Bricklaying robot is ready for its first working days on site

Applying mortar, cutting bricks to size and laying bricks in place: the brand new bricklaying robot is putting in a lot of flying hours. The developments? They go fast. By now, enough knowledge and experience has been gained and the robot is ready for the construction site.

In late 2021, Ballast Nedam stepped in as a launching customer with developer ROPAX. The arrival of the masonry robot allows Ballast Nedam to build residential housing even more efficiently. In times of a housing shortage, labour shortages and the decline of skilled workers, this innovation comes in handy.

Within 15 minutes, the robot measures a facade and knows exactly how to level the masonry, even if the lifting scaffold wobbles. So a façade no longer needs to be physically measured and adjustment profiles are no longer needed. This saves one working day per façade. Currently, the focus is on quality and stable production. After that, we will work with ROPAX towards a production of 1,600 bricks per day.

During a working day, the robot makes metres in production bricklaying, while the bricklayers can do what they enjoy: engage in the challenging part of their craft, such as bricklaying detail work. This creates a unique collaboration between man and machine.

Testing, testing, testing

After months of testing and improvement, the production version is now ready. Bricklayer Bas Meerwijk of Heddes Bouw & Ontwikkeling, part of Ballast Nedam, knows the robot inside out by now. He has already laid more than 60,000 bricks with this new, modern colleague. And most of this is done in Berkhout, North Holland, at Heddes' yard. Here, Bas has all the space he needs to test and improve.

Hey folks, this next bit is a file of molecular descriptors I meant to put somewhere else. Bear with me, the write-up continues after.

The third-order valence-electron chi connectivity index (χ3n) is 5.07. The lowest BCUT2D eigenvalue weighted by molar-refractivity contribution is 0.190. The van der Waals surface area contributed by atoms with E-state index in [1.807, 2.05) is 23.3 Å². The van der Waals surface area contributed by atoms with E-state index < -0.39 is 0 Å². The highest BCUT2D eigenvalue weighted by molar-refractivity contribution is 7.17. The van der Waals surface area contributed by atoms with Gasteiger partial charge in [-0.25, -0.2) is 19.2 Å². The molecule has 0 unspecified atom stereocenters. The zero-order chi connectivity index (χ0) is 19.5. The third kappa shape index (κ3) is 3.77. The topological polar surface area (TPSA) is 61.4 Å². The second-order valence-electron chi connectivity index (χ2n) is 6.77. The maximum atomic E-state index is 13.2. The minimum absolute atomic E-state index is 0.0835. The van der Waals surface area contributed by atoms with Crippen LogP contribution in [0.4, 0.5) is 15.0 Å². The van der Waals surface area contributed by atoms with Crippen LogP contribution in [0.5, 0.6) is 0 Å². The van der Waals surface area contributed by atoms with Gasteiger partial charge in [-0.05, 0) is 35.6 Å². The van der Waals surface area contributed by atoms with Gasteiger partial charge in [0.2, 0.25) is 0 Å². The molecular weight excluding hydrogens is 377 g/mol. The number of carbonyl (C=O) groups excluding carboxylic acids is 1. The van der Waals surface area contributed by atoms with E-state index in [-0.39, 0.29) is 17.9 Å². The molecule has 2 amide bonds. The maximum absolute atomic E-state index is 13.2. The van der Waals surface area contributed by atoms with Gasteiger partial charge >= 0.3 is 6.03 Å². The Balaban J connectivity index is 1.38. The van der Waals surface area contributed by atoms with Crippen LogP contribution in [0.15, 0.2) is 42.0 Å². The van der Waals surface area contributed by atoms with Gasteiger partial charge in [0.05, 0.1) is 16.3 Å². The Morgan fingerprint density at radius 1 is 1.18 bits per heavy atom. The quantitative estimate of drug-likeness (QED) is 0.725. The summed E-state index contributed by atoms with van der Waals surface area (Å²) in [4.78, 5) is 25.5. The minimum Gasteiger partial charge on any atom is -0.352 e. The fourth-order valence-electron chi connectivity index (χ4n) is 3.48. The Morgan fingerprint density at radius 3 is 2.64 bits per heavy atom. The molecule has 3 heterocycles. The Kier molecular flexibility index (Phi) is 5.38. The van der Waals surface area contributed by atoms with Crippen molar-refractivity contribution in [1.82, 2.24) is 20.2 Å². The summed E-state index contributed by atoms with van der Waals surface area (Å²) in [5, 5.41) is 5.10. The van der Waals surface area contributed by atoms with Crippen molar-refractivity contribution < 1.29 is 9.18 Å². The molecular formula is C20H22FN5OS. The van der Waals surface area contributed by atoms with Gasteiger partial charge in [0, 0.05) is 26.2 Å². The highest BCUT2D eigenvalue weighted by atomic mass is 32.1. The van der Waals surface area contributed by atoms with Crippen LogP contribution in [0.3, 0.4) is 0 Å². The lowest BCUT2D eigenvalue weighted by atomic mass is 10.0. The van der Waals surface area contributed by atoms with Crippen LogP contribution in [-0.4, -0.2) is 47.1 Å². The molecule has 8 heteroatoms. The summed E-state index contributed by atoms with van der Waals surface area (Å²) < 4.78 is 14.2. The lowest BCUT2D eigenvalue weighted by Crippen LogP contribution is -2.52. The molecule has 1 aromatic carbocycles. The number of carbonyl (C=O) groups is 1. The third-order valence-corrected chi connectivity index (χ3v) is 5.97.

"It's actually an apprentice bricklayer," he smiles. "As a bricklayer, it takes years before you have encountered all situations. Every site and every structure is different. The same applies to a robot like this. For example, it bricks different masonry patterns and on different surfaces, such as sandy soil and uneven asphalt. We also practise with different types of bricks: from exceptionally hard to soft."

Bas says: "When something goes differently than expected, I discuss it with the ROPAX developers. I then send the log files (points for improvement, ed.) and the software is adjusted. The next day, the robot has had an update and has improved a little further."

Less waste

The robot bricklaying is more sustainable than traditionally common. Bas explains: "Because the mortar is applied very precisely and dosed, the robot uses 455 grams per brick. A bricklayer normally uses about 1,000 grams for this. That makes quite a difference!"

Preparing for first construction projects

Meanwhile, the production version is ready and the masonry robot is being prepared for its first job: masonry work at a Ballast Nedam West project. Bas says: "On the construction site, the robot will definitely encounter new challenges that we could not take into account at the moment. So we will continue to optimise it."

Besides Heddes Bouw & Ontwikkeling and Ballast Nedam West, Laudy Bouw & Ontwikkeling is also getting ready for its first working days with the masonry robot. Bas is taking charge of knowledge sharing and training Dennis Diederen, bricklayer at Laudy. Dennis is enthusiastic: "It takes some getting used to having a robot take over your work, but I definitely see the added value of this. My father also worked at Laudy and the heavy work caused him a lot of physical complaints. If I can work with a robot as a bricklayer, I can keep working longer. This is really a godsend for our profession."

Dennis has been apprenticed to Bas for a few days and is now well versed with the robot. "I was amazed at how simple it works," he says. "That is exactly its strength: as a construction sector, we need to start surrendering to technology. The work could be easier."

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